As requested, during our previous Adenosine discussion, we will briefly review, Parasympathetic stimulation and Atropine pharmacodynamics on the heart.
ACETYLCHOLINE (ACh) is one of the Neurotransmitters, a chemical signal, used by the Central Nervous System, which has many effects on the body, from stimulating muscle contraction, inducing peristalsis (digestion), Bile release by the liver, and as discussed here, decreasing Sinoatrial Node (SAN) and Atrioventricular Node (AVN) stimulation. When the later occurs, often we encounter its effect recorded on the ECG, seen as:
- Sinus Bradycardia
- SA Blocks
- AV Blocks
The most common symptoms of Vagal stimulation include:
- Vasovagal Syncope
- Nausea and vomiting
ACh is released during Vagus Nerve (Cranial Nerve X) stimulation ,which in the heart, binds to M2 Muscarinic Receptors, one of the 5 types of Muscarinic Receptors, which mainly work in CNS and skeletal muscle. Out of all these receptors, binding of ACh to M2 receptors affects the heart and its overall conductivity.
How does this work?
- Decrease Cyclic Adenosine Monophosphate (cAMP) intracellular
- This slows down L-type Calcium Channel opening, leading to decreased automaticity and slightly decreasing contractility
- Potassium (K+) efflux (leaving the cell) is delayed, which prolongs repolarization, delaying the next action potential
The combination of all these actions, hyperpolarize the cells, increasing SA Nodal and AV Nodal threshold, which decreases the overall conduction, mainly through the AVN. This is known as Negative Dromotropic Effect.
Atropine, an antichollinergic, derived from the plant, Atropa Belladonna, or “Deadly Nightshade flower”, blocks ACh binding to M2 receptors, giving it the “Parasympatholytic” property. The goal is not necessarily to increase SAN function, but rather, block the parasympathetic response produced by M2 receptor stimulation, leading to normal SAN and AVN function.
Now that we understand how Vagal Stimulation affects our cardiac function, the use of Atropine makes a bit more sense during suspected bradycardia induced symptoms.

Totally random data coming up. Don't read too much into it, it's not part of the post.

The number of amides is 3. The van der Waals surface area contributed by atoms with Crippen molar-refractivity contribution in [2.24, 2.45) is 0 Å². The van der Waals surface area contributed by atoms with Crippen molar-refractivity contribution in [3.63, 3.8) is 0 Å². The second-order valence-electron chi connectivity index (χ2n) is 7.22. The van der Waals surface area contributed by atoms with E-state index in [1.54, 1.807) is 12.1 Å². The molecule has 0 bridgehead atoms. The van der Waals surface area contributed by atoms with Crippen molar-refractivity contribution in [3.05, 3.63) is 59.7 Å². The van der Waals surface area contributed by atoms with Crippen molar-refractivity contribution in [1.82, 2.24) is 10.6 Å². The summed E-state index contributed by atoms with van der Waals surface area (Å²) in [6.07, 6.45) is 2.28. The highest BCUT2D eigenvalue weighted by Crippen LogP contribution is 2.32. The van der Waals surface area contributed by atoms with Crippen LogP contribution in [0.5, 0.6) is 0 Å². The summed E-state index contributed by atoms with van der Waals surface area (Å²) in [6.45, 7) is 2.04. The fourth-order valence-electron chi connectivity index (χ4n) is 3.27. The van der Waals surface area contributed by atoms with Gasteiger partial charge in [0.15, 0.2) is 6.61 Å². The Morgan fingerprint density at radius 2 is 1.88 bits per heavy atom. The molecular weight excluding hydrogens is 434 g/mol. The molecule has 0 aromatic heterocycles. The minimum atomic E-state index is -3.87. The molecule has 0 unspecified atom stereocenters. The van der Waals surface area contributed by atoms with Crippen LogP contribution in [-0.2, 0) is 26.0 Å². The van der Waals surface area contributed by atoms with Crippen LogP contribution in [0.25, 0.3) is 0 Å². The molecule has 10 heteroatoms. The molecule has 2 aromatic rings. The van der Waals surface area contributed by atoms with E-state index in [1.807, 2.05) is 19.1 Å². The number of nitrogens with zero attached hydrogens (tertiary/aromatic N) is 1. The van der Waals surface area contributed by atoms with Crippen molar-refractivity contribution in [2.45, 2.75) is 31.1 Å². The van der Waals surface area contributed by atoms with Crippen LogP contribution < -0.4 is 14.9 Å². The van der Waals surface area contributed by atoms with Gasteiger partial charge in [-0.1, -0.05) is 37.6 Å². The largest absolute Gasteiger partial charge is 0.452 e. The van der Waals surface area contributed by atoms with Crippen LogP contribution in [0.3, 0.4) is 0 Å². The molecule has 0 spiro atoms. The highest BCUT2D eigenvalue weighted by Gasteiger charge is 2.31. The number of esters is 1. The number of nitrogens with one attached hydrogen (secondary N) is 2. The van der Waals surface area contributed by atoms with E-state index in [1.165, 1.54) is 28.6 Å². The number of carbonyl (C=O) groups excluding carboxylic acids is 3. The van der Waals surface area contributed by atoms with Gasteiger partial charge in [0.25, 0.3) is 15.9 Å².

Have you ever submitted to the EMJ or to any other journal for that matter? If so then you will know the fear and trepidation that results as you wait for the answer from the editor. Will your paper be accepted (hurrah) or rejected (boo). I’ve experienced much pain at the hands of editors and reviewers over the years and I’m doing my best not to give any pain back, but to be honest being part of an editorial team is not a popularity contest. A key part of our role is to decide what’s in and what’s out, and it will ever be thus.
The editorial decision process will vary from journal to journal but here at the EMJ all papers initially go to the editor in chief, and then are disseminated to handling editors who recruit and then manage the peer review process. Once complete the handling editors advise the editor in chief on their decisions and opinions. Ultimately the buck stops with the boss, but the handling editors clearly play a key role. That’s my position in this organisation and in the most part the acceptance/rejection decision is fairly straightforward after careful reading of the manuscript in conjunction with the reviewer comments.
However, it’s not always straightforward. There are many circumstances where it’s just really difficult to make a decision on whether to recommend publication. Here are some examples.